Federal Reserve (search) Chairman Alan Greenspan (search) this week added to a chorus of worry about the growth of home loans that are seen as far riskier than the traditional 30-year mortgage.

Those alternatives, called "exotic" by the Fed chief on Thursday, have played a big role in sustaining the four-year housing boom by making homes more affordable, which in turn stoked demand and drove prices higher and higher.

But these hundreds of alternative mortgage products have also injected more risk into the market — both for lenders and borrowers, according to regulators and some analysts.

Of most concern are loans that require little downpayment and delay big principal payments, leaving homeowners highly leveraged for longer just as rates appear poised to rise.

"The dramatic increase in the prevalence of interest-only loans, as well as the introduction of other relatively exotic forms of adjustable-rate mortgages (search) are developments of particular concern," Greenspan told Congress.

He's not alone.

Banking regulators have been raising red flags over the past weeks, warning the lenders they supervise that competition to win borrowers must not compromise lending standards.

Donald Powell, chairman of the Federal Deposit Insurance Corp. (search) , which supervises banks and insures deposits, this week said more than 30 percent of all home loans in 2004 were "nontraditional," or anything other than a 30-year, fixed-rate fully amortizing mortgage.

"There are some signs in certain markets that banks have been aggressive and liberal in their underwriting," he said.

Fed Governor Susan Bies (search) Tuesday said the United States has developed "an aggressive lending culture" on home mortgages that is veering toward unsound practices in some communities.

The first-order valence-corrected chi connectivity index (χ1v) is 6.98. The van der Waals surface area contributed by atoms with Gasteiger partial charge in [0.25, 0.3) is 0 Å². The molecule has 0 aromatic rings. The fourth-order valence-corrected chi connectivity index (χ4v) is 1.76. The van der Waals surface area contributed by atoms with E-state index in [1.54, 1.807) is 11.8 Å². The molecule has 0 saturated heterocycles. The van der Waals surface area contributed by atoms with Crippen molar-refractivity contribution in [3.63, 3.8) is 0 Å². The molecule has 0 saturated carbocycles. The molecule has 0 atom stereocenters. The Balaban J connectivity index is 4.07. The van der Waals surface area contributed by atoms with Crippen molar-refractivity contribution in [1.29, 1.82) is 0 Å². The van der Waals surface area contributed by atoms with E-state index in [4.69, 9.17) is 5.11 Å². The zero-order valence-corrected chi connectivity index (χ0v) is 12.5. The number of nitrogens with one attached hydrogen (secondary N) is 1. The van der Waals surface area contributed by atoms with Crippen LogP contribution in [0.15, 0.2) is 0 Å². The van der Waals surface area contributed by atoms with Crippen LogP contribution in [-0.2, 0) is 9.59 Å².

Some economists and analysts said Greenspan is trying to talk the market down just in case the housing sector boom turns out to be more bubble than localized "froth."

"I think there is a certain amount of frustration that the Fed's got," said Carl Steidtmann, chief economist of Deloitte Research. "They keep pushing up interest rates and mortgage rates keep going down."

But not everyone is as worried as regulators appear to be.

Adjustable-rate mortgages, and even interest-only mortgages, are the right product for certain borrowers, according to analysts and economists.

"I don't want to throw cold water on it and say, 'Oh this is a terrible product,"' said Frank Nothaft, chief economist at mortgage finance company Freddie Mac (FRE). "For some people it is perfectly the right product."

Greenspan's goal, Nothaft said, is to remind consumers that prices are not likely to keep climbing at rates topping 10 percent, as they have in recent years.

And as the FDIC's Powell said, homeowners do not want to get "upside-down" and owe more on the loan after five years than they did when they first took it out.

"It's to remind consumers that bad things can happen to good people," Nothaft said.